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We are having some patio doors fitted and they are rebated.

  • The doors open outwards
  • The left-hand door opens first

We would like to fit a narrowstile lock with a roller (rather than a catch) and I do not know the answer to the following:

  1. Which door should the lock be set into?
  2. Rebate kits for locks come in left-handed and right-handed form. Given that I have a roller lock, do I care about whether I need a left- or right-hand rebate kit?
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'rebate' means something entirely different on this side of the pond. I wasn't aware of that English/American difference. –  DA01 Dec 13 '11 at 15:15

1 Answer 1

up vote 3 down vote accepted

The roller doesn't affect how you select and install the lock. Think of it as of a latch of weird form.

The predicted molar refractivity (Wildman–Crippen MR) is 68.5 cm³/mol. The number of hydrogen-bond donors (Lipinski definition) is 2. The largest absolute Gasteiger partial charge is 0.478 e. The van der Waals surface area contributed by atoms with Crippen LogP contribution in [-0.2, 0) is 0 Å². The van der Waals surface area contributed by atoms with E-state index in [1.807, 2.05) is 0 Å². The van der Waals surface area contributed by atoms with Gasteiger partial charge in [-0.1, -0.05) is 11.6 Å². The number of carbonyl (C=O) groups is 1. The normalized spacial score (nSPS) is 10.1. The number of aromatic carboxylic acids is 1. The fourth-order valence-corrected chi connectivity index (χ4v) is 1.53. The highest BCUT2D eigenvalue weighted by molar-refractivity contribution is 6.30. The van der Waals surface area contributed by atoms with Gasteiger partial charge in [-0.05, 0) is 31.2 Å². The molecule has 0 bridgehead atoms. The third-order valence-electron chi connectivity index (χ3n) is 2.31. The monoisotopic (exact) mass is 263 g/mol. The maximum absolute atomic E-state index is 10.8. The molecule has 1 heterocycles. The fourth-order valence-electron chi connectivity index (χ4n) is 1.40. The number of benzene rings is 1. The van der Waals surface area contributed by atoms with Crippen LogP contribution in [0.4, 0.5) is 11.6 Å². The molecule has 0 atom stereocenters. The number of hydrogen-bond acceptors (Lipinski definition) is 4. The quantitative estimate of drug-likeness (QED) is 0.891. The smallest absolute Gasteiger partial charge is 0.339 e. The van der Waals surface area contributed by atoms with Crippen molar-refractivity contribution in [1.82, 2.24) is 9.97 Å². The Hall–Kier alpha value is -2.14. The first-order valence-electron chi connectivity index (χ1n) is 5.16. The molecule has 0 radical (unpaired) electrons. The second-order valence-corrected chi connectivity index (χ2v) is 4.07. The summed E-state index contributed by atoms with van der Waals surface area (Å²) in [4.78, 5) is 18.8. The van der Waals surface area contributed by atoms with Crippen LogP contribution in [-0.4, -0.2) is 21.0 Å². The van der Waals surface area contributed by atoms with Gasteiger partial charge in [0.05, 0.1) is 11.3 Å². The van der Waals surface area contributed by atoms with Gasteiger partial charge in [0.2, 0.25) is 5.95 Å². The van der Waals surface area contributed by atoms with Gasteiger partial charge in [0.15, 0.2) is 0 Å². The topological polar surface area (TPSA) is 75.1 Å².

The conventional way would be to install the lock onto the door that opens first such that when you are in front of the door and the door that bears the lock has hinges on the right you have to rotate the key clockwise to unlock and counter-clockwise to lock and if the door has hinges on the left you rotate the key clockwise to lock and counter-clockwise to unlock.

This answer has great pictures for door opening directions.

The latter is all about "right-handed" v "left-handed" - with the lock selected correctly you will have it behave conventionally. You can of course install the lock with "wrong" rotation direction (right-handed where a left-handed should go or vice versa) - then it will work okay, but you will have to rotate the key opposite to convention which is a bit annoying. That's the only issue you might have - it has nothing to do with the roller.

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